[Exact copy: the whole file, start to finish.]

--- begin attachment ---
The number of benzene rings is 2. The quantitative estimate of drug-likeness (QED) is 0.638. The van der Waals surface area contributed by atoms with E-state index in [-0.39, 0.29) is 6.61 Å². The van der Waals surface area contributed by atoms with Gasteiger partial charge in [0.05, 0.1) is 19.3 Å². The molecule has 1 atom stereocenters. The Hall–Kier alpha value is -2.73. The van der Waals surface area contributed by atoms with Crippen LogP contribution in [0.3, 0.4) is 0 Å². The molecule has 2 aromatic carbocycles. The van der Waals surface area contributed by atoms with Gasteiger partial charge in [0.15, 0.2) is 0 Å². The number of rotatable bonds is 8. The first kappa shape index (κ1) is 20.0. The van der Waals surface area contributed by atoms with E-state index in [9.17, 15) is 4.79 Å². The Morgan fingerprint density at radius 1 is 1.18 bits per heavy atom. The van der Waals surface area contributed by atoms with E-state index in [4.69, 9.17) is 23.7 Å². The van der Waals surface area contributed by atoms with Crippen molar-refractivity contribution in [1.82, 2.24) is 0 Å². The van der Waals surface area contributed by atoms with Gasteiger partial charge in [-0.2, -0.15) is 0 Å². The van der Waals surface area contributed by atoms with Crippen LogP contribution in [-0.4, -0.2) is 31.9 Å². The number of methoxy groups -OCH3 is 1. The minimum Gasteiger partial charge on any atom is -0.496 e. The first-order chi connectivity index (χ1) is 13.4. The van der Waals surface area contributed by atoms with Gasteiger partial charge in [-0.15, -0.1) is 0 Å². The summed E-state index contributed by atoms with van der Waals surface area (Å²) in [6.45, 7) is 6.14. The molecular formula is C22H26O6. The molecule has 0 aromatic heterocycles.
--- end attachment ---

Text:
The number of benzene rings is 2. The quantitative estimate of drug-likeness (QED) is 0.638. The van der Waals surface area contributed by atoms with E-state index in [-0.39, 0.29) is 6.61 Å². The van der Waals surface area contributed by atoms with Gasteiger partial charge in [0.05, 0.1) is 19.3 Å². The molecule has 1 atom stereocenters. The Hall–Kier alpha value is -2.73. The van der Waals surface area contributed by atoms with Crippen LogP contribution in [0.3, 0.4) is 0 Å². The molecule has 2 aromatic carbocycles. The van der Waals surface area contributed by atoms with Gasteiger partial charge in [0.15, 0.2) is 0 Å². The number of rotatable bonds is 8. The first kappa shape index (κ1) is 20.0. The van der Waals surface area contributed by atoms with E-state index in [9.17, 15) is 4.79 Å². The Morgan fingerprint density at radius 1 is 1.18 bits per heavy atom. The van der Waals surface area contributed by atoms with E-state index in [4.69, 9.17) is 23.7 Å². The van der Waals surface area contributed by atoms with Crippen molar-refractivity contribution in [1.82, 2.24) is 0 Å². The van der Waals surface area contributed by atoms with Gasteiger partial charge in [-0.2, -0.15) is 0 Å². The van der Waals surface area contributed by atoms with Crippen LogP contribution in [-0.4, -0.2) is 31.9 Å². The number of methoxy groups -OCH3 is 1. The minimum Gasteiger partial charge on any atom is -0.496 e. The first-order chi connectivity index (χ1) is 13.4. The van der Waals surface area contributed by atoms with Gasteiger partial charge in [-0.15, -0.1) is 0 Å². The summed E-state index contributed by atoms with van der Waals surface area (Å²) in [6.45, 7) is 6.14. The molecular formula is C22H26O6. The molecule has 0 aromatic heterocycles.